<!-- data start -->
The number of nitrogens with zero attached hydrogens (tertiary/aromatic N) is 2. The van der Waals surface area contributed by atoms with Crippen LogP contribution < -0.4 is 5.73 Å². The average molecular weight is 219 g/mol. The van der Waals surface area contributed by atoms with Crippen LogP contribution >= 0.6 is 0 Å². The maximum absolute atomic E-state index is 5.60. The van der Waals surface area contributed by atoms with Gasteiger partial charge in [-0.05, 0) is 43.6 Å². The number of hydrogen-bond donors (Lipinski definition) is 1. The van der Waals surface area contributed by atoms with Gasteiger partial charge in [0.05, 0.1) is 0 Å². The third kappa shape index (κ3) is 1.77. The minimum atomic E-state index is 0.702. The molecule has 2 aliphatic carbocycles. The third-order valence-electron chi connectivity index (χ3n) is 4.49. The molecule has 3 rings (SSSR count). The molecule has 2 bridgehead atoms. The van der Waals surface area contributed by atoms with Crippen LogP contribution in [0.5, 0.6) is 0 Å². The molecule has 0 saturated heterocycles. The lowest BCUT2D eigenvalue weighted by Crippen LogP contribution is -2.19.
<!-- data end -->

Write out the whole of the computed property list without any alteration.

The number of nitrogens with zero attached hydrogens (tertiary/aromatic N) is 2. The van der Waals surface area contributed by atoms with Crippen LogP contribution < -0.4 is 5.73 Å². The average molecular weight is 219 g/mol. The van der Waals surface area contributed by atoms with Crippen LogP contribution >= 0.6 is 0 Å². The maximum absolute atomic E-state index is 5.60. The van der Waals surface area contributed by atoms with Gasteiger partial charge in [-0.05, 0) is 43.6 Å². The number of hydrogen-bond donors (Lipinski definition) is 1. The van der Waals surface area contributed by atoms with Gasteiger partial charge in [0.05, 0.1) is 0 Å². The third kappa shape index (κ3) is 1.77. The minimum atomic E-state index is 0.702. The molecule has 2 aliphatic carbocycles. The third-order valence-electron chi connectivity index (χ3n) is 4.49. The molecule has 3 rings (SSSR count). The molecule has 2 bridgehead atoms. The van der Waals surface area contributed by atoms with Crippen LogP contribution in [0.5, 0.6) is 0 Å². The molecule has 0 saturated heterocycles. The lowest BCUT2D eigenvalue weighted by Crippen LogP contribution is -2.19.